In infants and in utero:
In young babies, the sulfation and glucuronidation pathways are not fully formed, and the metabolism of acetaminophen is shifted in utero and in preterm babies potentially increasing the risk of problems.[ref][ref]

Genetic interactions with acetaminophen:

With multiple routes of detoxification, most people can take acetaminophen without liver damage. Even if one gene is slightly impaired, the other detoxification pathways can compensate. However, a small percentage of the population may still encounter problems from chronic acetaminophen usage or high doses.

Genetic studies on the topic are actually pretty extensive, and several genetic variants have been identified that increase the risk of liver damage from chronic or high acetaminophen usage.

For example, more than a decade ago, researchers found that the CD44 gene was likely involved in the risk of liver damage from high doses of acetaminophen. For the chronic dosing studies, most studies are looking at doses of 4 g/day.[ref] (This used to be the maximum recommended acetaminophen dose per day, but that now has changed to 3g/day.)  For reference, a single over-the-counter Extra Strength Tylenol is 500 mg, with the directions saying not to exceed 6 tablets in 24 hours (so 3g/day). Prescription doses can be up to 4g/day.[ref]

With the research pointing to CD44 and increased liver damage markers, researchers used mouse models and human genetics to understand which SNP (single nucleotide polymorphism) causes the increased risk.[ref][ref]

What is CD44? The CD44 gene encodes a cell-surface receptor involved in various processes, including cellular differentiation, cell-to-cell adhesion, recruitment of immune system cells, and as a receptor for hyaluronic acid. Studies in humans and animals with non-alcoholic fatty liver disease show that CD44 plays a key role in the inflammation and liver damage in NAFLD.[ref]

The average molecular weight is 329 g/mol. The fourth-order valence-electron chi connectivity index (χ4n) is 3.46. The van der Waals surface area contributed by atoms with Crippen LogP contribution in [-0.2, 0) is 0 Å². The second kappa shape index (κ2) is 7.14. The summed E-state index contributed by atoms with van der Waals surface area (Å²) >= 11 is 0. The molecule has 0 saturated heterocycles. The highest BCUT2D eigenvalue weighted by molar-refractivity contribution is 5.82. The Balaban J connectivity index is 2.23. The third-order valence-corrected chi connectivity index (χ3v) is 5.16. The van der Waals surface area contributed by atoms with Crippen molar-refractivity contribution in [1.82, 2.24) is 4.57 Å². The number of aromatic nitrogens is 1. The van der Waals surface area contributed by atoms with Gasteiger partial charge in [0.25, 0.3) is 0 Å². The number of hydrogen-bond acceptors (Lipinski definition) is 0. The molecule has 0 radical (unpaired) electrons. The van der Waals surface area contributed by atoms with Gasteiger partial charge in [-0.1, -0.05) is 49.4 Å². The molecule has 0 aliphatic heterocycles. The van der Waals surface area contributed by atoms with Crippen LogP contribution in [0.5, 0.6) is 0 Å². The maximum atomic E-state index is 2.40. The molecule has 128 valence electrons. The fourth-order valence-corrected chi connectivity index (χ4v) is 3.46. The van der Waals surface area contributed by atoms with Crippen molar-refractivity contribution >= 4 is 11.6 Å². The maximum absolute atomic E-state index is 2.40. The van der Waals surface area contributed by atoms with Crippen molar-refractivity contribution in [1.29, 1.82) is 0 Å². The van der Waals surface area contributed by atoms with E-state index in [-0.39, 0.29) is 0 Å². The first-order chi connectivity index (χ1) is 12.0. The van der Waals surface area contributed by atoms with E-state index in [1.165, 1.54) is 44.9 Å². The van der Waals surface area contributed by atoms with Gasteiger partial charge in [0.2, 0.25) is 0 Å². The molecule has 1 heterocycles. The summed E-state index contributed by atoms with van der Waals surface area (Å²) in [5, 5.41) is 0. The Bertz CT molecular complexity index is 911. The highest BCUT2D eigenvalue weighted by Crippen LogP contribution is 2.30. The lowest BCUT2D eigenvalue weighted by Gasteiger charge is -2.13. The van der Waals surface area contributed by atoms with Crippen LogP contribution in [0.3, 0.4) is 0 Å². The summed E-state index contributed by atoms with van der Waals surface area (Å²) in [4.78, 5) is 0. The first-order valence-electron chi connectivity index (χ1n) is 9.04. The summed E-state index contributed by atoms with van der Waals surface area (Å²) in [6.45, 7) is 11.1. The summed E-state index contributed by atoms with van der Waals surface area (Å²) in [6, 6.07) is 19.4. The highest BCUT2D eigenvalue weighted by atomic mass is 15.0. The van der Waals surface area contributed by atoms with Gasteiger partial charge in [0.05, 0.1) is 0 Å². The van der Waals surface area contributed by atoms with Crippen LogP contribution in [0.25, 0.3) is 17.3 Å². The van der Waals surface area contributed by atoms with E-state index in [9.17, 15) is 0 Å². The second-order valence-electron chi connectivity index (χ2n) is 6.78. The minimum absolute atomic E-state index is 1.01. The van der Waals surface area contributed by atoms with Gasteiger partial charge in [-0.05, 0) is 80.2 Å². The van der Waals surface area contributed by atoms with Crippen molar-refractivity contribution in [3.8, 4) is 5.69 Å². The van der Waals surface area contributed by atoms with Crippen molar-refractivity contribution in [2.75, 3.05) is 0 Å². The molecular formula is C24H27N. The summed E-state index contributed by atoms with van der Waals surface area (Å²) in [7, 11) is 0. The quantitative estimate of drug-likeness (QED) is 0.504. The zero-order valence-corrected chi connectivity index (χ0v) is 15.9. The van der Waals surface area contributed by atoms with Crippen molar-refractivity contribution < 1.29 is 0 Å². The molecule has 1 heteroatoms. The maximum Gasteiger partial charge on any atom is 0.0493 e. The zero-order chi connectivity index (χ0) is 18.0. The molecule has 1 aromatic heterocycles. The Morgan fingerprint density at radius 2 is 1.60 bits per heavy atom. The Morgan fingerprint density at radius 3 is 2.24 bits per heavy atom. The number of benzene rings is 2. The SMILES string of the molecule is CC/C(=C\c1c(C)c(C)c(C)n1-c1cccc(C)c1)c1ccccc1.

Other genetic studies have looked at genes in pathways known to be involved in acetaminophen metabolism, including genes related to sulfation, glucuronidation, and glutathione production.

For example, a study that looked at genetic differences in a group of 192 individuals who took 4 g/day of acetaminophen found that variants that decreased sulfation (specifically in the SULT1E1 gene) were more likely to have elevated liver enzymes. The study showed a huge variation in liver enzyme levels (image below), but it didn’t identify any specific SNP. It just showed that SULT1E1 was likely involved and that combinations of SULT variants plus GST variants were likely deleterious.[ref]

screenshot showing variation in ALT liver enzyme levels with 4g/day of acetaminophen from


Another cell line genome-wide study found more than 22 genes related to susceptibility to acetaminophen-induced liver damage. The combination of variants linked to a slightly increased risk of liver damage could add together to increase risk more significantly. [ref]


In summary, knowing your risk factors may help you figure out whether acetaminophen is a safe choice for you as a pain reliever at higher doses or for longer periods of time. The genotypes section below includes genetic variants associated with liver problems from acetaminophen, but please keep in mind that more research is needed on this topic to truly understand individual risk.

I have to admit that I’m wondering why there isn’t more definitive research on this topic for an OTC drug that is the number one cause of liver transplants…

Genotype report: Acetaminophen and liver damage

The genotypes section of the article includes genetic variants associated with liver problems from acetaminophen, but if you have any concerns about your acetaminophen use, it’s always best to consult with your healthcare provider.

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About the Author:
Debbie Moon is the founder of Genetic Lifehacks. Fascinated by the connections between genes, diet, and health, her goal is to help you understand how to apply genetics to your diet and lifestyle decisions. Debbie has a BS in engineering from Colorado School of Mines and an MSc in biological sciences from Clemson University. Debbie combines an engineering mindset with a biological systems approach to help you understand how genetic differences impact your optimal health.